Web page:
Quite a few games use motion blur when turning to make it look smoother and companies strive to have a high frame rate for those running high-end PCs. Unfortunately, both of these things contribute to motion sickness.  And with VR on the rise, people experiencing the symptoms of motion sickness are likely to rise.

Some companies are trying to find ways to alleviate the symptoms. In Sea of Thieves, the developers added a red dot in the centre of the screen which some people reported helping the sickness. In Resident Evil 7 they added multiple VR related options to help. They have default settings which they recommend, but you can change the walking speed, the camera rotation, acceleration and also smooth crouching.

These are minor adjustments, but there’s a whole lot more research that needs to be done on motion sickness before developers are able to accommodate them completely, but it’s something you should bear in mind if you’re developing a VR-based game.

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An absolutely vital thing to remember is that not everyone has the ability to play games two-handed. There are various ways you can accommodate for this and we’ve included some of the best examples below.

First up is Celeste’s Assist Mode. Celeste is an unforgiving platformer and its challenging nature is what gave it its notoriety. But in an effort to help those who may struggle with the speed of the game, Celeste offers various functions. You can become invincible; you can extend the air-dash ability; and perhaps most impressively, slow down the game entirely at intervals of 10%.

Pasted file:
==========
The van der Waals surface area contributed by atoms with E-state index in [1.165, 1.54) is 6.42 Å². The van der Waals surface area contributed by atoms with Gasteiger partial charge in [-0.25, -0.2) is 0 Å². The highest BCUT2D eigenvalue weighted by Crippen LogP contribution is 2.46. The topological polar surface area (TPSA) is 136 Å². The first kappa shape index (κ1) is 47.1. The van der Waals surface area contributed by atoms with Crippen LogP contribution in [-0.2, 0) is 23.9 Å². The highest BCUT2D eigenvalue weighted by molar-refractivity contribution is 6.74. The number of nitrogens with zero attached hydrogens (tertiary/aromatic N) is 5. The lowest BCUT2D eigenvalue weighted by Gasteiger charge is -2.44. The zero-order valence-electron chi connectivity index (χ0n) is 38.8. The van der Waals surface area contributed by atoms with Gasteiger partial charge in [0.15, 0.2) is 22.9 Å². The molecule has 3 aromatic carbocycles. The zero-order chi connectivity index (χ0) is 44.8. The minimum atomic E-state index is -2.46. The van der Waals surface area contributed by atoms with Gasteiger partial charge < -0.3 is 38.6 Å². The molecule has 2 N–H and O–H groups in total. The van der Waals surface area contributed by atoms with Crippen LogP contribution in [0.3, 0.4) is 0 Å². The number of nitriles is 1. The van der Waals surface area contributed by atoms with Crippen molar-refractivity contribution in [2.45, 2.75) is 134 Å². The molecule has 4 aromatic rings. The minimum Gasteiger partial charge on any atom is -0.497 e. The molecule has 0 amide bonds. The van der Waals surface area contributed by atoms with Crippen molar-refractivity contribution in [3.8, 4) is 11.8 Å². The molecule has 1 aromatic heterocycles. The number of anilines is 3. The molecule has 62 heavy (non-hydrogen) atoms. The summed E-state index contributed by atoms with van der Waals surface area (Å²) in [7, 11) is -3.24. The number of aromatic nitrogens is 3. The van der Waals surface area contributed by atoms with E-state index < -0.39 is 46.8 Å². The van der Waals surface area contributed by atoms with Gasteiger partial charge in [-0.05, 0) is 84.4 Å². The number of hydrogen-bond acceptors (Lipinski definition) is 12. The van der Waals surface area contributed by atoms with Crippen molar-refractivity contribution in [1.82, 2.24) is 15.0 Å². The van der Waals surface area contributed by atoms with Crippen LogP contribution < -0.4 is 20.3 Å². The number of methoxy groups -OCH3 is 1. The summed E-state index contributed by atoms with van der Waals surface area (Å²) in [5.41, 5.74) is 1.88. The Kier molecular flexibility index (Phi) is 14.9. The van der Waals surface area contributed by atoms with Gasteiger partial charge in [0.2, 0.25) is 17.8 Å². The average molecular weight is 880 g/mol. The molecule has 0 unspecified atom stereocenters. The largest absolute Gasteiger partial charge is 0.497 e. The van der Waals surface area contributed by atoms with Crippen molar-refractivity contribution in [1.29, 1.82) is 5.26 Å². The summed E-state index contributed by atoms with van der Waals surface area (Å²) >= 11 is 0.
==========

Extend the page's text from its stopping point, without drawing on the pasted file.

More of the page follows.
Next, we have Way of the Passive Fist. The developers for this game, Household Games, worked with the charity Able Gamers and asked them how they could help make their game accessible. The solution they came up with together was to ensure that all of the controls can be remapped, allowing for one-handed gameplay.

And lastly (we mentioned this game before) Uncharted 4 also considered those who may suffer from Parkinson’s or arthritis. Uncharted 4 has quite a few sections of the game that require ‘button mashing’ to pass successfully, and to resolve those who may have issues with this, they put in a mode where you can simply hold down a button instead of tapping. 

Again, not many of these accommodations take large amounts of work, but it does require planning. You should plan your alternative needs support when you first start making your game and don’t try to add it retrospectively.

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Epilepsy is one of the most common neurological conditions in the world, and in the UK, 1 in every 100 people will suffer from it. And as the consequences of a seizure can be dire, you need to consider how you plan for this.